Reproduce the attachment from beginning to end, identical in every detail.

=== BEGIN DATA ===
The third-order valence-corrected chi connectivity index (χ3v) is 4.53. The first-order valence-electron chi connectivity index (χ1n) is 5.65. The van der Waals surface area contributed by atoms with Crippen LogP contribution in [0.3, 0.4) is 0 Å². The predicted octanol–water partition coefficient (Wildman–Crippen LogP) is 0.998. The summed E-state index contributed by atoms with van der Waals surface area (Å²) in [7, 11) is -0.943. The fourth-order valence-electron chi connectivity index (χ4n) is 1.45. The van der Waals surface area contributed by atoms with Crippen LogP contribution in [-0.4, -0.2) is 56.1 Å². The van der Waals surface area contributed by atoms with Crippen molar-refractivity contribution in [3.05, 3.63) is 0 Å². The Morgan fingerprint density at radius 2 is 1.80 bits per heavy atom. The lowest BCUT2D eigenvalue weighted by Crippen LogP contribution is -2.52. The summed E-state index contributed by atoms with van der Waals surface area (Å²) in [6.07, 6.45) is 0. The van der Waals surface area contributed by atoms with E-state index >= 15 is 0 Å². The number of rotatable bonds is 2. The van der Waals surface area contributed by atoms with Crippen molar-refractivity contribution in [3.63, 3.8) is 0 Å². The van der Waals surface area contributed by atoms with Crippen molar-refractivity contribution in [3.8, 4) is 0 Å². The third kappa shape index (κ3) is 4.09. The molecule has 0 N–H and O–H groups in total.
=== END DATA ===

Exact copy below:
The third-order valence-corrected chi connectivity index (χ3v) is 4.53. The first-order valence-electron chi connectivity index (χ1n) is 5.65. The van der Waals surface area contributed by atoms with Crippen LogP contribution in [0.3, 0.4) is 0 Å². The predicted octanol–water partition coefficient (Wildman–Crippen LogP) is 0.998. The summed E-state index contributed by atoms with van der Waals surface area (Å²) in [7, 11) is -0.943. The fourth-order valence-electron chi connectivity index (χ4n) is 1.45. The van der Waals surface area contributed by atoms with Crippen LogP contribution in [-0.4, -0.2) is 56.1 Å². The van der Waals surface area contributed by atoms with Crippen molar-refractivity contribution in [3.05, 3.63) is 0 Å². The Morgan fingerprint density at radius 2 is 1.80 bits per heavy atom. The lowest BCUT2D eigenvalue weighted by Crippen LogP contribution is -2.52. The summed E-state index contributed by atoms with van der Waals surface area (Å²) in [6.07, 6.45) is 0. The van der Waals surface area contributed by atoms with E-state index >= 15 is 0 Å². The number of rotatable bonds is 2. The van der Waals surface area contributed by atoms with Crippen molar-refractivity contribution in [3.63, 3.8) is 0 Å². The van der Waals surface area contributed by atoms with Crippen molar-refractivity contribution in [3.8, 4) is 0 Å². The third kappa shape index (κ3) is 4.09. The molecule has 0 N–H and O–H groups in total.